Home' Policy Magazine : Policy Vol 33 - No 4 Contents 47
POLICY • Vol. 33 No. 4 • Summer 2017-2018
current narrative is from another world. Their most
pressing problems do not involve the semantics of a
Welcome to Country ceremony at a Sydney bank,
nor adequate representation on television discussion
panels. Senior Indigenous leaders such as Nyunggai
Warren Mundine have decried the dynamics of the
current situation. In September Mundine spoke out
in the Australian Financial Review:
Last month I spent a few weeks in remote
and regional Australia talking non-stop
with Aboriginal people. Meanwhile,
a debate raged about statues. How many
times do you think anyone mentioned
statues to me during my trips? Exactly zero.
No one talked to me about constitutional
recognition either. Or about local councils
who banned Australia Day, supposedly in
In reality, the ongoing socioeconomic
disadvantages Indigenous people face are far more
pressing. Only 18% of Aboriginal and Torres Strait
Islander families in remote areas own their own
homes and unemployment is rife. Meanwhile, the
Closing the Gap strategy is failing in six out of its
seven measures, and is in serious need of review.
Greater focus should be placed on solving these
issues by improving education and healthcare and
promoting Indigenous-owned business rather than
spending days debating the flag protocols of the
Queensland Ambulance Service.
Finding a balance
Symbolism has held and always will hold an
important place in society. However, finding a
balance is essential to ensure that the desire to
acknowledge does not unintentionally undermine
the people these practices are attempting to
represent. Many acts of symbolism today do not
take these dynamics into account. Some have
become overly prescriptive. Others are more
about image than any tangible benefits they may
provide to Indigenous people, with the growth in
symbolism creating a discourse that is often at odds
with the reality on the ground. More than anything,
Indigenous people want improved socio-economic
outcomes. Symbolic acts are important, but they
aren’t going to close the gap.
While they won’t bring quantifiable benefits,
one could argue that the Sydney University
trees represent a relatively balanced approach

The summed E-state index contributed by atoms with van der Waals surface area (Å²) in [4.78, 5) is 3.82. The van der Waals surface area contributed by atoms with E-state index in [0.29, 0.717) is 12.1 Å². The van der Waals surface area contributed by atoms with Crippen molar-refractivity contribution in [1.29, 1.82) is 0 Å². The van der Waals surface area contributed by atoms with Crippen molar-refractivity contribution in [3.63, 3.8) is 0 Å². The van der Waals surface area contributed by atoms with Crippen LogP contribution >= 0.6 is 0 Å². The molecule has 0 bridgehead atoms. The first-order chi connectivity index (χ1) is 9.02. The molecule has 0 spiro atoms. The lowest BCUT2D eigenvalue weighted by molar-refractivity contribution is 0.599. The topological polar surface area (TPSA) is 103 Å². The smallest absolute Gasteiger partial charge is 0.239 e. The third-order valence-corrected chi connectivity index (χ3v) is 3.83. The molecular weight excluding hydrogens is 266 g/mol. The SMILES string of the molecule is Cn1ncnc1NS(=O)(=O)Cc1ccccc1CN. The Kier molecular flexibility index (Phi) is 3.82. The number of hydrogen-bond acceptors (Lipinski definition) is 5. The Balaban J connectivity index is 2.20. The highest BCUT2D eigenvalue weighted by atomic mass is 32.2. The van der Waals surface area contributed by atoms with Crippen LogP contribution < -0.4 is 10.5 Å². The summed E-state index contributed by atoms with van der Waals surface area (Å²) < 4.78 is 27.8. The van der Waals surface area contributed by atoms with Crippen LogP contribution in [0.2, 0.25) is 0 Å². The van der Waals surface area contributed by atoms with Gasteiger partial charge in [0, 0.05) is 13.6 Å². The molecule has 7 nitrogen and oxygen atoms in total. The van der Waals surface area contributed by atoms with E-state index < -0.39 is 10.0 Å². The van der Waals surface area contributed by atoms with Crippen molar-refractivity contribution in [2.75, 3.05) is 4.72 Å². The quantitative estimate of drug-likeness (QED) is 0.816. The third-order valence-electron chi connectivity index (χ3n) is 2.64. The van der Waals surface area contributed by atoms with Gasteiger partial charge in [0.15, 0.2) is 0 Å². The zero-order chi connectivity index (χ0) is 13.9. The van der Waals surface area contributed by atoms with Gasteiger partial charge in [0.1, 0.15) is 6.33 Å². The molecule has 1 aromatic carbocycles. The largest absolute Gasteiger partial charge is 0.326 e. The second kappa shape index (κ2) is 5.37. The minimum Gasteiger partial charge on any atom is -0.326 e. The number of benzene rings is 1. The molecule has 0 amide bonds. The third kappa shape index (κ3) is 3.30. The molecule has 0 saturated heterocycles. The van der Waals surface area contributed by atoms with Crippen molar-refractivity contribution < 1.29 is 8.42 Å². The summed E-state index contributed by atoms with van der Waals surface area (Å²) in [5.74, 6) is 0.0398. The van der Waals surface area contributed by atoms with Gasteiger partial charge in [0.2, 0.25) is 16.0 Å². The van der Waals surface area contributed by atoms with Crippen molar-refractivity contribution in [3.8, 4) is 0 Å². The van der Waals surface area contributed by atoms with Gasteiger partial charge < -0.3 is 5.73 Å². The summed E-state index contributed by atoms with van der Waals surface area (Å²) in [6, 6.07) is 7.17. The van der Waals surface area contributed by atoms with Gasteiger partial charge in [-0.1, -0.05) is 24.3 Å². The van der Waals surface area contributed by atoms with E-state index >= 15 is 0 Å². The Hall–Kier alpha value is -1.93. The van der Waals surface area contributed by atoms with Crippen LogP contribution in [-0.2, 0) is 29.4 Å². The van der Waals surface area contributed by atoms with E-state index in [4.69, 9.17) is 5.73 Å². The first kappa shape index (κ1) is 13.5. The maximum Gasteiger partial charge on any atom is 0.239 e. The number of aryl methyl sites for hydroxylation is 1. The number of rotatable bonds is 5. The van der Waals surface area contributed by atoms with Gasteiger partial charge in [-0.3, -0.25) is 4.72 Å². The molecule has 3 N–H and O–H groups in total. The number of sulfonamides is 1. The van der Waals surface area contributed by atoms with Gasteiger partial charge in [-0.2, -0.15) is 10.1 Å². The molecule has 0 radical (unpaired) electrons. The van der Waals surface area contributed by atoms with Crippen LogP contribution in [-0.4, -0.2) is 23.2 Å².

to symbolism. Despite the rather tenuous link
drawn between Indigenous people in Brazil and
Australia—the jacaranda is native to South America
although its name is thought to derive from the
Indigenous Guarani language—the flame tree does
provide a meaningful connection for Indigenous
students. Moreover, the trees do not force them
to ascribe to racially-specific policies nor do they
affect the daily university experience of those non-
Indigenous students who may not wish to participate
in acts of acknowledgement. While some people
may appreciate the symbolism behind the two trees,
others may just see them as an aesthetically pleasing
contrast of vivid red and purple blossom when
1 ‘Flame Tree Joins Jacaranda Companion in Quadrangle’
(21 July 2017), http://sydney.edu.au/news-opinion/
2 Emma Kowal, ‘ Welcome to Country: Acknowledgement,
Belonging and White Anti-Racism’, Cultural Studies Review
21:2 (2015), 173–204.
3 Matthew Clayfield, ‘Melbourne Council Makes
Acknowledgement of Traditional Land Owners Optional’,
ABC Radio (15 February 2017).
4 Kowal, ‘Welcome to Country’.
5 Reconciliation Australia, 2016 RAP Impact Measurement
Report, pages 6-11, https://www.reconciliation.org.au/
6 Patricia Karvelas, ‘It’s Time to Tackle Token Reconciliation,’
Say Ros and John Moriarty’, The Australian (19 November
7 Walanga Muru, ‘Aboriginal Cultural Protocols’, (Macquarie
University: Office of Indigenous Strategy), page 13.
8 University of Sydney, ‘Support for Aboriginal and Torres
Strait Islander Students’, http://sydney.edu.au/study/
9 Human Resources Unit, University of South Australia,
‘Aboriginal Employment—Guide for Supervisors’, http://
10 Andrew Trounson, ‘Support Centres Can Hold Back
Indigenous Students,’ The Australian (20 April 2011).
11 Emma Kowal, Trapped in the Gap: Doing Good in Indigenous
Australia (Berghahn Books, 2015), 103.
12 Nyunggai Warren Mundine, ‘Indigenous Enterprise: Work
Means More than Statues and Dates’, Australian Financial
Review (13 September 2017).
13 Felicity Caldwell, ‘MP Asks Why Indigenous Flags, but Not
State Flags, Are Provided to Ambos’, The Sydney Morning
Herald (26 July 2017).
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